I get included in a lot of lists (19 Blogs You Should Bookmark Right Now, Top 10 Aspergers Blogs, Top 100 Education Blogs, Top 50 Productivity Blogs) but I generally don’t pay a lot of attention. Lists are subjective, I don’t know who put the list together, and I mostly measure my success by if people care about what I’m writing (I usually judge by comments and social sharing) and if I’m making enough money to stay out of debt (a seemingly impossible feat).
But every now and then I am on a list that makes me giddy, and yesterday TechCrunch published a list of 30 Women who have revolutionized the male-dominated tech industry, and I am on the list. I’m excited because TechCrunch is a huge publication with huge reach in the startup industry. And in general, the staff there rips me to shreds whenever they can. So the fact that they disagree with what I write and they put me on the list makes me very happy. But also, I constantly worry that I’m irrelevant to the hard-core startup world, and this list tells me that maybe that’s not true.
I obsessed over the list all last night. I scrolled through it 50 times:
- Sheryl Sandberg, COO of Facebook
- Susan Wojcicki, CEO of YouTube
- Marissa Mayer, CEO of Yahoo
- Ruth Porat, CFO at Google
- Weili Dai, CEO of Marvell
- Julia Hu, CEO of Lark
- Kim Gordon, CEO of Depict
I thought to myself: I bet I’m the only homeschooling parent on this list. But then I thought, all the women on this list who have young kids have seemingly impossible arrangements to fit their kids and work into their lives.
For example, Sandberg now leaves work each day to be home when her kids get home from school. Mayer has her kids in an office next to hers at work. Gordon breastfed in the recording studio. Wojcicki and Porat have husbands with successful careers of their own who became primary caretakers.
Each situation could not have happened without the women becoming very successful before they had kids. Because each solution requires both power and money.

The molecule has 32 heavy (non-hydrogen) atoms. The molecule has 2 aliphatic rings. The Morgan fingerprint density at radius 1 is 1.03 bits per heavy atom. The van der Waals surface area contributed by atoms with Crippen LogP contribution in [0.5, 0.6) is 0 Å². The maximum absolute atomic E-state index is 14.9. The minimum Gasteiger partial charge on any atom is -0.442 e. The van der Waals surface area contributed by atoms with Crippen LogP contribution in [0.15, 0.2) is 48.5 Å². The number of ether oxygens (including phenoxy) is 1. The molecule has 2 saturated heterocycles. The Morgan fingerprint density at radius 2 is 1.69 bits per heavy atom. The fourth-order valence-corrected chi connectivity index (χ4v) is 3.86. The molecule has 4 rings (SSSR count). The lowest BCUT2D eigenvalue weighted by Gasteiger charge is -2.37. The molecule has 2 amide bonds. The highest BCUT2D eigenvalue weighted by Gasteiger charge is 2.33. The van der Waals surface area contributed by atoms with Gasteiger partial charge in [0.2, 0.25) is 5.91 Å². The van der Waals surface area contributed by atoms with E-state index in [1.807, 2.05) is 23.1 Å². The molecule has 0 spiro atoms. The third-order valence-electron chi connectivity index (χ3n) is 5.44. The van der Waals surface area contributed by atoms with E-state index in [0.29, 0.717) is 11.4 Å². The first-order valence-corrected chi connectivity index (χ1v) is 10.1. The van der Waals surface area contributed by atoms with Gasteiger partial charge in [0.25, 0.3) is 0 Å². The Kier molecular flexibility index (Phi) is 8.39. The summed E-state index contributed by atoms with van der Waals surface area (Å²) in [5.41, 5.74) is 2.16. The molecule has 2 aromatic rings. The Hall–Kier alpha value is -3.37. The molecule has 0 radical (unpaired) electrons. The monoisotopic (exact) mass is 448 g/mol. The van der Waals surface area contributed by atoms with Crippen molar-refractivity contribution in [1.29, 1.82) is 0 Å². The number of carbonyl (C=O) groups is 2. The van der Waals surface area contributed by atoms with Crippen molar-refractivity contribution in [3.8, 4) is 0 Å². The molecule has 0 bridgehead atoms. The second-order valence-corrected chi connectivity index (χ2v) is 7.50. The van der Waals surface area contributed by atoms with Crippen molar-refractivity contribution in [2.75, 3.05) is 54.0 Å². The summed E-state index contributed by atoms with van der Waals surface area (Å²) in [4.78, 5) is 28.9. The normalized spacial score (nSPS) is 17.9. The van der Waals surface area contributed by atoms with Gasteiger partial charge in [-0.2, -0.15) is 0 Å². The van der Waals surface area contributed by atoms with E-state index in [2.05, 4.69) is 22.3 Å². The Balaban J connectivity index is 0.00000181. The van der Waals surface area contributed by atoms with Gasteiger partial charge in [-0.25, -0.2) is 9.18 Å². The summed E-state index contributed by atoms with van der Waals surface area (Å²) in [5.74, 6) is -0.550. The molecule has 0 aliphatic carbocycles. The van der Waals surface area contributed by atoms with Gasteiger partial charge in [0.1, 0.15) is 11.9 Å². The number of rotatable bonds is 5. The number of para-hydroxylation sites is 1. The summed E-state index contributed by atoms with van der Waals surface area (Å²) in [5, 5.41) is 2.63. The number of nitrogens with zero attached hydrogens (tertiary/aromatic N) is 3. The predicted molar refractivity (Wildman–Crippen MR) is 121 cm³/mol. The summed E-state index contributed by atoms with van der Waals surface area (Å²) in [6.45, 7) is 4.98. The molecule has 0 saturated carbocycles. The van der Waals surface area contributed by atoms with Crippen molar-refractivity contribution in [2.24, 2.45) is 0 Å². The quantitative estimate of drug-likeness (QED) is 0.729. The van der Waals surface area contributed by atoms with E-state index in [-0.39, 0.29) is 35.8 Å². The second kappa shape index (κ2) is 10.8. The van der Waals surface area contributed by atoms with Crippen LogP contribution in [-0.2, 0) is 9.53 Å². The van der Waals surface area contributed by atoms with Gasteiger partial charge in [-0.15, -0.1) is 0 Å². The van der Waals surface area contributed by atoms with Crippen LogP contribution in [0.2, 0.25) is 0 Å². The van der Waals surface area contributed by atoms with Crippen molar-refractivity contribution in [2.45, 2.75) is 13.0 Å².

To be clear, the mothers on this list were extremely powerful in their careers before age 30, which provided the ability to create a very non-standard setup to balance kids and work. And, as I’m sure you know by now, it’s only the non-standards setups that allow women to have notable careers alongside children. So women can tell by age 27 or 28 if they will be able to set up a very non-standard situation to allow for a powerful career while you have children.
Non-standard doesn’t look the same for everyone, of course. I wasn’t going to ever publish that picture up top because I thought it made me look like I don’t have a serious career. Most of the time it’s just me working where I can–the car, during music lessons, or on our year-round porch—I don’t even have a home office. But the TechCrunch list makes me feel legitimate enough to tell you that I struggle to put in enough hours right now, and this is what my career looks like from the inside.
Most revolutionaries don’t set out to be revolutionaries. The women on this list were working in technology, with children, during a time when it was unheard of. The women on this list didn’t intend to be revolutionaries so much as they crafted a life that would work for them.
The revolutionaries today are doing the same thing—they are setting out to make a life that works. But it looks much different.
Today the revolutionaries are the women admitting family is more important to them than work. It’s a scary thing to admit because we have not been raised to think family is more important than work. We have been told we are so smart, we can do anything: “You will have a great career when you grow up” is what we’ve heard for so many years. Not, “Good job on that math test. You will make a great mom.”
Over and over we see lists of women we should admire, and they are all women who, at one point or another, completely ignored their kids in order to keep their career on track. (I know: I’m one.) But most women don’t want to do that as parents. Most women want to put their kids first and have a rewarding career on the side.
Those women are the revolutionaries in today’s workforce. The people who can admit they do not want a notable career. It’s a revolutionary idea that we should get great grades, go to a top college, maybe get even more education, and then stay home with kids. This is not anything women have fought for when they were fighting for rights.
But the right to choose our own life is the most important right.
So now maybe you can see why I have a hard time getting excited over being on lists. Even this TechCrunch list, which should be a victory dance for me, feels outdated. More than I hope to make lists like this one, I hope there’s new ranking criteria coming soon.